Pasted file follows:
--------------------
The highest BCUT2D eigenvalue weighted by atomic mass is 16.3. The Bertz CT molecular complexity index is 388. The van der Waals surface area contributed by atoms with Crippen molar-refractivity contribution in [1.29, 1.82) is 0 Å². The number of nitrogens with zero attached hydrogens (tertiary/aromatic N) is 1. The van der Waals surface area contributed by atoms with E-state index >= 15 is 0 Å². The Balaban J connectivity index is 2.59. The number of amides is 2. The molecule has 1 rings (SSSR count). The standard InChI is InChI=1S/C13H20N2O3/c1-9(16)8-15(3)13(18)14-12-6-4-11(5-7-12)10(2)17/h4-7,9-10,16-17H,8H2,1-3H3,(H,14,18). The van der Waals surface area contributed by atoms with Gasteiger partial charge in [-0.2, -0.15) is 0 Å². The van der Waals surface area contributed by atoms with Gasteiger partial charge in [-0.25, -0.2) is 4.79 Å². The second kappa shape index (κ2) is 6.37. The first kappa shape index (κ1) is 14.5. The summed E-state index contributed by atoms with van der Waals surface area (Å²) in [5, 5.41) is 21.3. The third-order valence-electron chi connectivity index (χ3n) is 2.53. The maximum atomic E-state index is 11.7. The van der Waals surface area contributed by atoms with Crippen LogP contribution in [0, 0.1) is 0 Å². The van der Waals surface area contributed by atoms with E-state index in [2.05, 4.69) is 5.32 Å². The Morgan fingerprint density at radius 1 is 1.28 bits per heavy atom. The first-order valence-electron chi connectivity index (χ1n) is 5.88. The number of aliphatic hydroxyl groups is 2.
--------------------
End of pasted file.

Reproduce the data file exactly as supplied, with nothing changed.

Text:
The highest BCUT2D eigenvalue weighted by atomic mass is 16.3. The Bertz CT molecular complexity index is 388. The van der Waals surface area contributed by atoms with Crippen molar-refractivity contribution in [1.29, 1.82) is 0 Å². The number of nitrogens with zero attached hydrogens (tertiary/aromatic N) is 1. The van der Waals surface area contributed by atoms with E-state index >= 15 is 0 Å². The Balaban J connectivity index is 2.59. The number of amides is 2. The molecule has 1 rings (SSSR count). The standard InChI is InChI=1S/C13H20N2O3/c1-9(16)8-15(3)13(18)14-12-6-4-11(5-7-12)10(2)17/h4-7,9-10,16-17H,8H2,1-3H3,(H,14,18). The van der Waals surface area contributed by atoms with Gasteiger partial charge in [-0.2, -0.15) is 0 Å². The van der Waals surface area contributed by atoms with Gasteiger partial charge in [-0.25, -0.2) is 4.79 Å². The second kappa shape index (κ2) is 6.37. The first kappa shape index (κ1) is 14.5. The summed E-state index contributed by atoms with van der Waals surface area (Å²) in [5, 5.41) is 21.3. The third-order valence-electron chi connectivity index (χ3n) is 2.53. The maximum atomic E-state index is 11.7. The van der Waals surface area contributed by atoms with Crippen LogP contribution in [0, 0.1) is 0 Å². The van der Waals surface area contributed by atoms with E-state index in [2.05, 4.69) is 5.32 Å². The Morgan fingerprint density at radius 1 is 1.28 bits per heavy atom. The first-order valence-electron chi connectivity index (χ1n) is 5.88. The number of aliphatic hydroxyl groups is 2.